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Discussion Starter · #1 ·
This is Charlie( blonde male 2yrs old 48 pounds)
And Ruby ( black female 1 yr old 55 pounds)

We were told when we purchased them that Charlie is a moyen poodle and Ruby is a standard poodle. However we have always known they are not pure breds, and we were hoping somebody could tell us what they thought they looked like. Also wondering if Rubys curly tail is an issue.
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TeknoPOP!
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Look like poodles to me 😊 the faces are a little wide but not enough for me to suspect a mix- poodles do have curled tails, they’re just docked, high on the back, and held more straight in show pups. You could always embark test to know for sure 🧪
 

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Leo (GSD), Lily (APBT), and Simon (SPoo)
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The look pretty Poodley to me. You could do a "guess the breeds" test like Embark or Wisdom Panel if you really wanted to find out.
 

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They both look like standard poodles to me. If they're a mix I would still guess at least 75% poodle. And they have lovely natural tails. I'm particularly taken with Charlie's tail, but Ruby's circle is very fetching. Her tail would definitely make a show breeder cry though, not sure where one would dock that! Lol. She probably would have ended up with one of those unfortunate 'bunny' docks...
 

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The only way to tell for sure is with a genetic test.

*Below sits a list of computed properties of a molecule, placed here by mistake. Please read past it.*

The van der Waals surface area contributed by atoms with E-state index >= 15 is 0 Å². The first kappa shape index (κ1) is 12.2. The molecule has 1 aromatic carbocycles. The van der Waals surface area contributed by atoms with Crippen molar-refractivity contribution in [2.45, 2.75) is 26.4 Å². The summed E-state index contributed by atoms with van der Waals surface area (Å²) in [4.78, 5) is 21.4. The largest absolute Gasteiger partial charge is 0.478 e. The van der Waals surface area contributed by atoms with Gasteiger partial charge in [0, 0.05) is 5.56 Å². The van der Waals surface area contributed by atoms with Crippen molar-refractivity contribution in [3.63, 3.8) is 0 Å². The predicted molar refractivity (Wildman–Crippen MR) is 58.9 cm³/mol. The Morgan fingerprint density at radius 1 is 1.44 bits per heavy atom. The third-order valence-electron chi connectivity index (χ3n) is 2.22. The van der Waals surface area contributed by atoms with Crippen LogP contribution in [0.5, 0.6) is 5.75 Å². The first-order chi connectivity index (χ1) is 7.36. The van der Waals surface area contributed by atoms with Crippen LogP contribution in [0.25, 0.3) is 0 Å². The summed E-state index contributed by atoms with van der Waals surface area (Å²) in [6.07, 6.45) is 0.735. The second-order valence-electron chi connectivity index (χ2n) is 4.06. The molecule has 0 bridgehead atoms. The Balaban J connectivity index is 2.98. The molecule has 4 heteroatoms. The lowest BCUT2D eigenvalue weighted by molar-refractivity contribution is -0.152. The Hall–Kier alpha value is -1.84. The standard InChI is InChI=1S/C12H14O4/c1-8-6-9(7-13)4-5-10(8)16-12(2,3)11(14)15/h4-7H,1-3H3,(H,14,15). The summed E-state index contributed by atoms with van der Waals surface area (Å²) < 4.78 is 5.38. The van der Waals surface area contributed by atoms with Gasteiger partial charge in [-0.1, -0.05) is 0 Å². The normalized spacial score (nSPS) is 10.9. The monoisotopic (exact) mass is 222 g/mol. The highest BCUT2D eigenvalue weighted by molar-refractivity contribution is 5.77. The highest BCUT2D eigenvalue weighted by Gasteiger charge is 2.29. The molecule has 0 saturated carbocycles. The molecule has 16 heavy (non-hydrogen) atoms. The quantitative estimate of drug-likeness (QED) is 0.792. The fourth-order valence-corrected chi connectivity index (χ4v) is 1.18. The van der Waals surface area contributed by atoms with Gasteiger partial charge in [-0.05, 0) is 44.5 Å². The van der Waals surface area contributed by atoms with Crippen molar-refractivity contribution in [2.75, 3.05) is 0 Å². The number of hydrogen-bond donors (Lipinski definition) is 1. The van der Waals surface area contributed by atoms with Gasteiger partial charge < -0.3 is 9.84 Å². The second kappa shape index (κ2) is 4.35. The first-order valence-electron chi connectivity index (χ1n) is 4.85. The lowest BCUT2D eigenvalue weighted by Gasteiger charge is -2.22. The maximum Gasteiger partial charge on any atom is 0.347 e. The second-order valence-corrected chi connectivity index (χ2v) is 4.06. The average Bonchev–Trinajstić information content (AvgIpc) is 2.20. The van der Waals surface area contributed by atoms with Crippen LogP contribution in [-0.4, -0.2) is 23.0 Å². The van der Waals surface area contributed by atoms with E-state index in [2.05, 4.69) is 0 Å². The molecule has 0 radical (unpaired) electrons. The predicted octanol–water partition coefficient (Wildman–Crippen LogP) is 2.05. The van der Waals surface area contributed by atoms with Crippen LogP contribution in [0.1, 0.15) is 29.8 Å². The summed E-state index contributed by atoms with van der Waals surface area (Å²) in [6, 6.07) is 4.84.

Several of us on this board have pure poodles with curly tails. My boy Galen is one; Bobby, owned by Spottytoes, is another. The curl wouldn't be desirable in a conformation show dog, but Galen is just a pet. I keep Galen's tail hair long, and the curl hides the fact that he doesn't have a docked tail. People just see a dog with a mound of fluff on his rump. I can tell when he is sick or upset, because his tail loses its curl and hangs down like a horse's tail.
 

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Discussion Starter · #7 ·
The only way to tell for sure is with a genetic test.

Several of us on this board have pure poodles with curly tails. My boy Galen is one; Bobby, owned by Spottytoes, is another. The curl wouldn't be desirable in a conformation show dog, but Galen is just a pet. I keep Galen's tail hair long, and the curl hides the fact that he doesn't have a docked tail. People just see a dog with a mound of fluff on his rump. I can tell when he is sick or upset, because his tail loses its curl and hangs down like a horse's tail.
How curly is your dogs tail? I can't imagine Ruby's tail ever going straight lol. Thanks so much for the insight.
 

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If you're considering doing the DNA test for breed identity, a member, Liz, just yesterday mentioned that Embark is offering $50 USD off their combination DNA + genetic health testing. If they came from a breeder who didn't do health testing of the sire and dam, the health testing might be something to look at.

Embark Breed + Health Kit – Embark Vet

Whatever DNA might say, they look like wonderful pups :).